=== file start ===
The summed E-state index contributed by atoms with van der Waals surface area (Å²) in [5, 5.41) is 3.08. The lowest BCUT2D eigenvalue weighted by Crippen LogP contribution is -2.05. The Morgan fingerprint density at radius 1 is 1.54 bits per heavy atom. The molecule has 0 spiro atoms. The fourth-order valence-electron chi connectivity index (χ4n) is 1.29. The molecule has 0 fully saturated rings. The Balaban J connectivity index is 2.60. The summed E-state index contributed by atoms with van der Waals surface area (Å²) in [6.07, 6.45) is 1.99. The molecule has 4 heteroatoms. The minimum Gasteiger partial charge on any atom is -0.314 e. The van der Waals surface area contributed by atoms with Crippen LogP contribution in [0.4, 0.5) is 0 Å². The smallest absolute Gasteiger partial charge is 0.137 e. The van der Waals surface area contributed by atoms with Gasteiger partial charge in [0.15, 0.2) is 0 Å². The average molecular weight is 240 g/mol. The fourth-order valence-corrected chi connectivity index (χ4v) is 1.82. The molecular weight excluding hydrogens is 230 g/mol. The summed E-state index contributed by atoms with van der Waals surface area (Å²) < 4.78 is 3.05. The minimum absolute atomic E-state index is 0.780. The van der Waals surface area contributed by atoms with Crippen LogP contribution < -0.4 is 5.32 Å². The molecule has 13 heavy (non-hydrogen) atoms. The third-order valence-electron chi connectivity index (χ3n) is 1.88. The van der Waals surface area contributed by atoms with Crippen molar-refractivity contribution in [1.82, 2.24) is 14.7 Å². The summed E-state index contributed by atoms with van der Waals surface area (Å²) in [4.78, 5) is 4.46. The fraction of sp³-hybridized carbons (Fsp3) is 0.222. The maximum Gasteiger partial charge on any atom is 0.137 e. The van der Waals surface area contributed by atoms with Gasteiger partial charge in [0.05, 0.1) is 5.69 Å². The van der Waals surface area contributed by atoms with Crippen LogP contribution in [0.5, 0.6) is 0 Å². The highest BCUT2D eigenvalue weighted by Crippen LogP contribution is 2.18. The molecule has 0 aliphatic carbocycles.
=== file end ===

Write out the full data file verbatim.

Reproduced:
The summed E-state index contributed by atoms with van der Waals surface area (Å²) in [5, 5.41) is 3.08. The lowest BCUT2D eigenvalue weighted by Crippen LogP contribution is -2.05. The Morgan fingerprint density at radius 1 is 1.54 bits per heavy atom. The molecule has 0 spiro atoms. The fourth-order valence-electron chi connectivity index (χ4n) is 1.29. The molecule has 0 fully saturated rings. The Balaban J connectivity index is 2.60. The summed E-state index contributed by atoms with van der Waals surface area (Å²) in [6.07, 6.45) is 1.99. The molecule has 4 heteroatoms. The minimum Gasteiger partial charge on any atom is -0.314 e. The van der Waals surface area contributed by atoms with Crippen LogP contribution in [0.4, 0.5) is 0 Å². The smallest absolute Gasteiger partial charge is 0.137 e. The van der Waals surface area contributed by atoms with Gasteiger partial charge in [0.15, 0.2) is 0 Å². The average molecular weight is 240 g/mol. The fourth-order valence-corrected chi connectivity index (χ4v) is 1.82. The molecular weight excluding hydrogens is 230 g/mol. The summed E-state index contributed by atoms with van der Waals surface area (Å²) < 4.78 is 3.05. The minimum absolute atomic E-state index is 0.780. The van der Waals surface area contributed by atoms with Crippen LogP contribution < -0.4 is 5.32 Å². The molecule has 13 heavy (non-hydrogen) atoms. The third-order valence-electron chi connectivity index (χ3n) is 1.88. The van der Waals surface area contributed by atoms with Crippen molar-refractivity contribution in [1.82, 2.24) is 14.7 Å². The summed E-state index contributed by atoms with van der Waals surface area (Å²) in [4.78, 5) is 4.46. The fraction of sp³-hybridized carbons (Fsp3) is 0.222. The maximum Gasteiger partial charge on any atom is 0.137 e. The van der Waals surface area contributed by atoms with Gasteiger partial charge in [0.05, 0.1) is 5.69 Å². The van der Waals surface area contributed by atoms with Crippen LogP contribution in [0.5, 0.6) is 0 Å². The highest BCUT2D eigenvalue weighted by Crippen LogP contribution is 2.18. The molecule has 0 aliphatic carbocycles.